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Anthony Warner dies in explosion: Nashville bombers identified – News abroad

Nashville He steered the motorhome downtown and set the bomb: three people were injured in an explosives attack in Nashville, Tennessee, USA on Christmas Day. Now the bomber has been identified: According to the FBI, Anthony Quinn Warner († 63) is said to have blown himself up with his mobile home.

Warner was identified based on DNA samples, said local FBI chief Douglas Korneski. Accordingly, “human tissue” was found near the destroyed mobile home. The comparison with DNA samples from Warner’s apartment on the outskirts of Nashville brought certainty. Debris, video recordings and evidence from witnesses had quickly brought the US investigators on the trail.

This mobile home exploded on Friday morning around 6:30 a.m. (local time).  Before that, there was a warning and a song

The bomber detonated this motorhome on Friday morning at around 6.30 a.m. (local time). Shortly before, a warning was played over the loudspeaker: residents were asked to get to safety Photo: AP

“He was present when the bomb detonated and he was killed,” affirmed prosecutor Donald Cochran.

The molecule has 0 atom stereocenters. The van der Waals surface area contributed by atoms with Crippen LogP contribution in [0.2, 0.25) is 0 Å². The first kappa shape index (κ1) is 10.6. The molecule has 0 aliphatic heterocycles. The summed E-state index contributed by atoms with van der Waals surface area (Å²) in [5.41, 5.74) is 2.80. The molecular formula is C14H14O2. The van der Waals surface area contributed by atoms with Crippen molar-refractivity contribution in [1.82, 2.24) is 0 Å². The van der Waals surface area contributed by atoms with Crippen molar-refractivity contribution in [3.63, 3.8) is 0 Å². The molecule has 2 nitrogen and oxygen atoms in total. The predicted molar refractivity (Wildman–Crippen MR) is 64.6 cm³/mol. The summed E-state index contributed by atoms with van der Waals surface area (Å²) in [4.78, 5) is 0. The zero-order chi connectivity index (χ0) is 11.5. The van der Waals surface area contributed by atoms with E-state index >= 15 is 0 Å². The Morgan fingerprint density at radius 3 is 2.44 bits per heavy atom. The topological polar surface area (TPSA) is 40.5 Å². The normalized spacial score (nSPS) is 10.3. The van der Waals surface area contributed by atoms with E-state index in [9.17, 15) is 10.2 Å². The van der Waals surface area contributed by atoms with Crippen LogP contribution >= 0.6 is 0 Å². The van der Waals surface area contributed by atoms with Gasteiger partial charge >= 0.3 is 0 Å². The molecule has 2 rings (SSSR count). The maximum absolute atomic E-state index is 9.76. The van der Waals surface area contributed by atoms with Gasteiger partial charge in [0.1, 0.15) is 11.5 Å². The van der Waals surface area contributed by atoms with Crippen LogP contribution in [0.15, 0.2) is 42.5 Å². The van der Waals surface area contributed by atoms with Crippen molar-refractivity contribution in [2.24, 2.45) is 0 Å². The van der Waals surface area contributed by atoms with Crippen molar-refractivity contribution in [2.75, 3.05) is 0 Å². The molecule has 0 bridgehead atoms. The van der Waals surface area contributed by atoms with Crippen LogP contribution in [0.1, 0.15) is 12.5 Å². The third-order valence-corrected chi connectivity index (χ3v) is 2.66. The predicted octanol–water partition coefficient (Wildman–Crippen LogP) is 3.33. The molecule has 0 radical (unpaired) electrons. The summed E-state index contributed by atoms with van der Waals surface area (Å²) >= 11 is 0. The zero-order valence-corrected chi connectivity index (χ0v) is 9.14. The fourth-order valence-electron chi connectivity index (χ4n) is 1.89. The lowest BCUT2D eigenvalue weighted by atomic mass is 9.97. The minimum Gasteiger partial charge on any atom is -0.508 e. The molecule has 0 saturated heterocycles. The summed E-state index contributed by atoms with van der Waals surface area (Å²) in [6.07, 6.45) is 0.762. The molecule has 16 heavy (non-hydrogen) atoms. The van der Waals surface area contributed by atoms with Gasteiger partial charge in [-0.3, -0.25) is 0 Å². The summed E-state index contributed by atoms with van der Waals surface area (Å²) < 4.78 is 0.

The force of the explosion devastated entire streets and damaged more than 40 shops. Many fires broke out. Mayor John Cooper spoke of “catastrophic damage”.

Investigators are looking for clues and clues near the site of the explosion

Investigators are looking for clues and clues near the site of the explosionPhoto: REUTERS

According to the current status of the investigation, Warner acted alone, his motive is still unclear. Since the explosive device went off near a building belonging to the telecommunications giant AT&T, telephone and data connections were lost in several regions.

According to US media reports Warner may have been a conspiracy theorist and was afraid of 5G technology. Warner is said to have feared that he could be spied on using 5G technology.

Perpetrators may be conspiracy theorists

“It looks like there are links to the AT&T location,” Mayor Cooper told CBS. Warner worked as an IT specialist and was not known to the police as a suspect.

The suicide’s parked mobile home exploded on Friday morning (December 25, local time). Shortly before the detonation, a warning was played over the loudspeaker. In it, residents were asked to get to safety (BILD reported). Multiple media reports that Petula Clark’s song “Downtown” boomed out of the RV before it blew up.

The investigation into this case is ongoing.

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